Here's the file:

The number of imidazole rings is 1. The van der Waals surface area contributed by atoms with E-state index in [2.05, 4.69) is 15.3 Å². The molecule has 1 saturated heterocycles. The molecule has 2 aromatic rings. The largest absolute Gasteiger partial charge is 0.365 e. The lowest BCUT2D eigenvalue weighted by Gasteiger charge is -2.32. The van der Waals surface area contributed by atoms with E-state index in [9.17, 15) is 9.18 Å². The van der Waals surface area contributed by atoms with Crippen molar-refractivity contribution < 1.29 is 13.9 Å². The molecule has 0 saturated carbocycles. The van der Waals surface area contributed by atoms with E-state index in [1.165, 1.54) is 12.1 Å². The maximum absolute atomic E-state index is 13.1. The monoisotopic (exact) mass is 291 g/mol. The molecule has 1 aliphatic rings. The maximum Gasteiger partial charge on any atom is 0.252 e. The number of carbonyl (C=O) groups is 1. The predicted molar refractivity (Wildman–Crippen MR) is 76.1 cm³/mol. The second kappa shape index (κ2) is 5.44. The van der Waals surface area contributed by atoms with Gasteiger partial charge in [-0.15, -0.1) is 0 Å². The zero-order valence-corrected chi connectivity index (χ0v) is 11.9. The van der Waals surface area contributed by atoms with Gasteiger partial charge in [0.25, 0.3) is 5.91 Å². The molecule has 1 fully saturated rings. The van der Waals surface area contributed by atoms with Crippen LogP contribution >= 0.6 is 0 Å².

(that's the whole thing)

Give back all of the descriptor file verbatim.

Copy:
The number of imidazole rings is 1. The van der Waals surface area contributed by atoms with E-state index in [2.05, 4.69) is 15.3 Å². The molecule has 1 saturated heterocycles. The molecule has 2 aromatic rings. The largest absolute Gasteiger partial charge is 0.365 e. The lowest BCUT2D eigenvalue weighted by Gasteiger charge is -2.32. The van der Waals surface area contributed by atoms with E-state index in [9.17, 15) is 9.18 Å². The van der Waals surface area contributed by atoms with Crippen molar-refractivity contribution < 1.29 is 13.9 Å². The molecule has 0 saturated carbocycles. The van der Waals surface area contributed by atoms with E-state index in [1.165, 1.54) is 12.1 Å². The maximum absolute atomic E-state index is 13.1. The monoisotopic (exact) mass is 291 g/mol. The molecule has 1 aliphatic rings. The maximum Gasteiger partial charge on any atom is 0.252 e. The number of carbonyl (C=O) groups is 1. The predicted molar refractivity (Wildman–Crippen MR) is 76.1 cm³/mol. The second kappa shape index (κ2) is 5.44. The van der Waals surface area contributed by atoms with Gasteiger partial charge in [-0.15, -0.1) is 0 Å². The zero-order valence-corrected chi connectivity index (χ0v) is 11.9. The van der Waals surface area contributed by atoms with Gasteiger partial charge in [0.25, 0.3) is 5.91 Å². The molecule has 1 fully saturated rings. The van der Waals surface area contributed by atoms with Crippen LogP contribution >= 0.6 is 0 Å².